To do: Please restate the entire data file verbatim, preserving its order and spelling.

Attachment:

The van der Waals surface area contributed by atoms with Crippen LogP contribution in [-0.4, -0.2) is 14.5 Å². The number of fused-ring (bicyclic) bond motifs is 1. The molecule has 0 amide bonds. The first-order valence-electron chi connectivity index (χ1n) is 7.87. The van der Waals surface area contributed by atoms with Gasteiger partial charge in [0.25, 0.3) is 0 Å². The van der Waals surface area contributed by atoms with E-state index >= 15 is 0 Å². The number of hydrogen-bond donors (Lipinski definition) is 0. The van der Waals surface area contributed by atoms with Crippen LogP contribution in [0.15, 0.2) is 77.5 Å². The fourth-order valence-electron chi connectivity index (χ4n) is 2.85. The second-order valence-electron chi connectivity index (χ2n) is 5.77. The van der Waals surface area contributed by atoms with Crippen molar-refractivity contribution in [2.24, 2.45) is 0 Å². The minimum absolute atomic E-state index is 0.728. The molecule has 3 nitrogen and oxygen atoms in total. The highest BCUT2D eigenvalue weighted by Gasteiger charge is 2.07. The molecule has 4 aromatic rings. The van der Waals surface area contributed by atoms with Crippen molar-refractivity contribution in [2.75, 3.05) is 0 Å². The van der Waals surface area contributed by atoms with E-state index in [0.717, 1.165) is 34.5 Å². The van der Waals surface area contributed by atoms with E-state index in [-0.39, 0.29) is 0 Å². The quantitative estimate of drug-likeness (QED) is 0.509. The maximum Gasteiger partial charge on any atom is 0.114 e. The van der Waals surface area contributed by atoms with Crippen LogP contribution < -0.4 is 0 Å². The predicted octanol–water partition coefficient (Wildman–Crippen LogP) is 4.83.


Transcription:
The van der Waals surface area contributed by atoms with Crippen LogP contribution in [-0.4, -0.2) is 14.5 Å². The number of fused-ring (bicyclic) bond motifs is 1. The molecule has 0 amide bonds. The first-order valence-electron chi connectivity index (χ1n) is 7.87. The van der Waals surface area contributed by atoms with Gasteiger partial charge in [0.25, 0.3) is 0 Å². The van der Waals surface area contributed by atoms with E-state index >= 15 is 0 Å². The number of hydrogen-bond donors (Lipinski definition) is 0. The van der Waals surface area contributed by atoms with Crippen LogP contribution in [0.15, 0.2) is 77.5 Å². The fourth-order valence-electron chi connectivity index (χ4n) is 2.85. The second-order valence-electron chi connectivity index (χ2n) is 5.77. The van der Waals surface area contributed by atoms with Crippen molar-refractivity contribution in [2.24, 2.45) is 0 Å². The minimum absolute atomic E-state index is 0.728. The molecule has 3 nitrogen and oxygen atoms in total. The highest BCUT2D eigenvalue weighted by Gasteiger charge is 2.07. The molecule has 4 aromatic rings. The van der Waals surface area contributed by atoms with Crippen molar-refractivity contribution in [2.75, 3.05) is 0 Å². The van der Waals surface area contributed by atoms with E-state index in [0.717, 1.165) is 34.5 Å². The van der Waals surface area contributed by atoms with E-state index in [-0.39, 0.29) is 0 Å². The quantitative estimate of drug-likeness (QED) is 0.509. The maximum Gasteiger partial charge on any atom is 0.114 e. The van der Waals surface area contributed by atoms with Crippen LogP contribution < -0.4 is 0 Å². The predicted octanol–water partition coefficient (Wildman–Crippen LogP) is 4.83.